Half-brother story is strong in emotions, but weak in execution.
In “Raymond & Ray,” Ewan McGregor and Ethan Hawke play half-brothers, who reunite for the funeral of their abusive father, whose dying words are that they bury him. With no machinery, but shovels. These two actors know how to use their emotions and tones, especially the way McGregor uses his American accent over his Scottish tongue, but the movie is an overall downer that starts to get overwhelming.
They were both named Raymond and Ray out of laziness and to avoid confusion. It’s almost like if my sister was named Chrissy and my name is Chris. My sister is named Alix, for the record, and her friend’s name is Chrissy. So, I told her not to call me Chrissy, on account of that. But that’s a whole other story.
The title of this movie seems ideal and could very well lead somewhere, if only it had something fresher to provide in the script.
McGregor as Raymond got his driver’s license suspended because of his DUI charge, while Hawke as Ray has been clean for 7 years. Both their lives didn’t pan out, and they act out on one another. Ray blames their father for leading them down this path, while Raymond is in denial. But we can tell he was poisoned as well.
Their old man (Tom Bower) has slept with various women-including Raymond’s wife-up to the point of meeting his former lover Lucia (Maribel Verdu) and her 10-year son Simon (Maxim Swinton, a distant cousin of Tilda), who is their obnoxious step-brother, much to their surprise. And they have a few others they can’t seem to name, considering that they just met. In fact, they’ve never even met the old man, but he wanted them here anyway.
He’s also converted to Judaism at one point, for a short time as the half-brothers say, which is why some people think they need a rabbi. They don’t need one; they got Reverend West (Vondie Curtis-Hall) to speak at the funeral. He’s likable when he shows his sympathy for the brothers and their situations, and he’s given the right dialogue to back him up.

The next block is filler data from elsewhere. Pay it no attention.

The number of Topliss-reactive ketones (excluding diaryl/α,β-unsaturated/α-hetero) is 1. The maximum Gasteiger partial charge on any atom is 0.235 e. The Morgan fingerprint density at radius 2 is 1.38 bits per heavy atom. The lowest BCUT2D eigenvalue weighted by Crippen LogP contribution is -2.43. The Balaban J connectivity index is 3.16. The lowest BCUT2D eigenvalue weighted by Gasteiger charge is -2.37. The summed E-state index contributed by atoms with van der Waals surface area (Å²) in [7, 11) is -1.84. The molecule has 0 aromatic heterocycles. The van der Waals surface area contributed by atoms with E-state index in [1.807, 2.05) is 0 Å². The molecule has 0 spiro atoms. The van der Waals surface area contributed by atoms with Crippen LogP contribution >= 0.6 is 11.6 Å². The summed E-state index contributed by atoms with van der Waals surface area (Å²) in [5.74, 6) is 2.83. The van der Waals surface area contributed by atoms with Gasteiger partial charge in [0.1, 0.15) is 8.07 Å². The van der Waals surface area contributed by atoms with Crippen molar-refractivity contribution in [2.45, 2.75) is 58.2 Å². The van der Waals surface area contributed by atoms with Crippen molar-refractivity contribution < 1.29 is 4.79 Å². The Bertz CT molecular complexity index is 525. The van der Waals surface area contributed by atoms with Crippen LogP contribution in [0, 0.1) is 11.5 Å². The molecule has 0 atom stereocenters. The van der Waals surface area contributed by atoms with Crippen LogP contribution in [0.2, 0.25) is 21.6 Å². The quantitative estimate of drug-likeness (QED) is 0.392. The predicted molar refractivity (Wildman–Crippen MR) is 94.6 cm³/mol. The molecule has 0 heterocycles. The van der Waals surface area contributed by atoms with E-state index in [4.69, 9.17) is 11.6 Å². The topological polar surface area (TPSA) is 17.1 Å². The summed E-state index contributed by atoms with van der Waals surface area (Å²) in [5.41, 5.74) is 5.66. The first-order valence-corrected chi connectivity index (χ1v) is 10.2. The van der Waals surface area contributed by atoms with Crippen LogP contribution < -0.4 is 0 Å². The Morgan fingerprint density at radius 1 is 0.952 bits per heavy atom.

In the relationship story, Raymond connects with Lucia, while Ray connects with her father’s nurse Kiera (Sophie Okonedo). In retrospect, Okonedo has more value than Verdu does, because the former could care less about relationships and more about how she precedes her life, and allows Hawke to acknowledge that.
“Raymond & Ray,” written and directed by the usually effective Rodrigo Gracia, made me look at the screen because of McGregor and Hawke, but made me want to look away at how everything goes out of place. There are relationships that are rather dull, other half-brothers with very little payoff, and the kid is a real pain in the ass. Sorry to be picking on movie kids.
It all feels overwhelming with all the relationships their dead father has engaged in, and the sons he’s had along the way. And it ends up being tiresome when we get to the obligatory formulas about how the main half-brothers’ lives have turned out, and how they struggle to see their own faults. Or was it their fault? Or was it their father’s for sending them in their directions? It’s conflicting.
McGregor and Hawke both have the kind of chemistry that allows them to express their anger and pathos, and Gracia guides them both well. And I’ll never forget how Raymond uses Ray’s gun to shoot their father’s cheap-looking casket out of anger. But they’re all missing the right script to keep us more involved.
Streaming on AppleTV+